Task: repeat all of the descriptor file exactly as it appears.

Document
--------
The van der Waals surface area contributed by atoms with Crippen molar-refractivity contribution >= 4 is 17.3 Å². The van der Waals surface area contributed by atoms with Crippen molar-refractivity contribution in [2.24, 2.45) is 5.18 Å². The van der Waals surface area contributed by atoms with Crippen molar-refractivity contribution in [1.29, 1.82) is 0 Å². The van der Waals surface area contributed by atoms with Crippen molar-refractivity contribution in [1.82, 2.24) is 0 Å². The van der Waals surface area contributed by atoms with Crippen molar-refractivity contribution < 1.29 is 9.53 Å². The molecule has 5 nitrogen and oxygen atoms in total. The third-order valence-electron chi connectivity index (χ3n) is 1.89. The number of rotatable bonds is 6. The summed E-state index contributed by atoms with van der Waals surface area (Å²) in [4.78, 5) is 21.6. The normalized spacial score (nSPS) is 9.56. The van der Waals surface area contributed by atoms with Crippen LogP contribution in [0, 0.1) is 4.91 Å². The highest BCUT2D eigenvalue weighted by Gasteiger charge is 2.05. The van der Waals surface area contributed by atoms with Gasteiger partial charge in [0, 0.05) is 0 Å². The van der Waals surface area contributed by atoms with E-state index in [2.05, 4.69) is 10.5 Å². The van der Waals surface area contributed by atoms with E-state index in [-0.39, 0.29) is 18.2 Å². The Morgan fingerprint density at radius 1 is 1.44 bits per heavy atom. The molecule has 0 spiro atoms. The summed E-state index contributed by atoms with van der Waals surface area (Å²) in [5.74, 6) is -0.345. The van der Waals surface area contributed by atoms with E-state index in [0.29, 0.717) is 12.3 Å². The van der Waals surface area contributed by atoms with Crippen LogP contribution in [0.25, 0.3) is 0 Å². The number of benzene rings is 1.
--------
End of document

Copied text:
The van der Waals surface area contributed by atoms with Crippen molar-refractivity contribution >= 4 is 17.3 Å². The van der Waals surface area contributed by atoms with Crippen molar-refractivity contribution in [2.24, 2.45) is 5.18 Å². The van der Waals surface area contributed by atoms with Crippen molar-refractivity contribution in [1.29, 1.82) is 0 Å². The van der Waals surface area contributed by atoms with Crippen molar-refractivity contribution in [1.82, 2.24) is 0 Å². The van der Waals surface area contributed by atoms with Crippen molar-refractivity contribution < 1.29 is 9.53 Å². The molecule has 5 nitrogen and oxygen atoms in total. The third-order valence-electron chi connectivity index (χ3n) is 1.89. The number of rotatable bonds is 6. The summed E-state index contributed by atoms with van der Waals surface area (Å²) in [4.78, 5) is 21.6. The normalized spacial score (nSPS) is 9.56. The van der Waals surface area contributed by atoms with Crippen LogP contribution in [0, 0.1) is 4.91 Å². The highest BCUT2D eigenvalue weighted by Gasteiger charge is 2.05. The van der Waals surface area contributed by atoms with Gasteiger partial charge in [0, 0.05) is 0 Å². The van der Waals surface area contributed by atoms with E-state index in [2.05, 4.69) is 10.5 Å². The van der Waals surface area contributed by atoms with E-state index in [-0.39, 0.29) is 18.2 Å². The Morgan fingerprint density at radius 1 is 1.44 bits per heavy atom. The molecule has 0 spiro atoms. The summed E-state index contributed by atoms with van der Waals surface area (Å²) in [5.74, 6) is -0.345. The van der Waals surface area contributed by atoms with E-state index in [0.29, 0.717) is 12.3 Å². The van der Waals surface area contributed by atoms with Crippen LogP contribution in [0.25, 0.3) is 0 Å². The number of benzene rings is 1.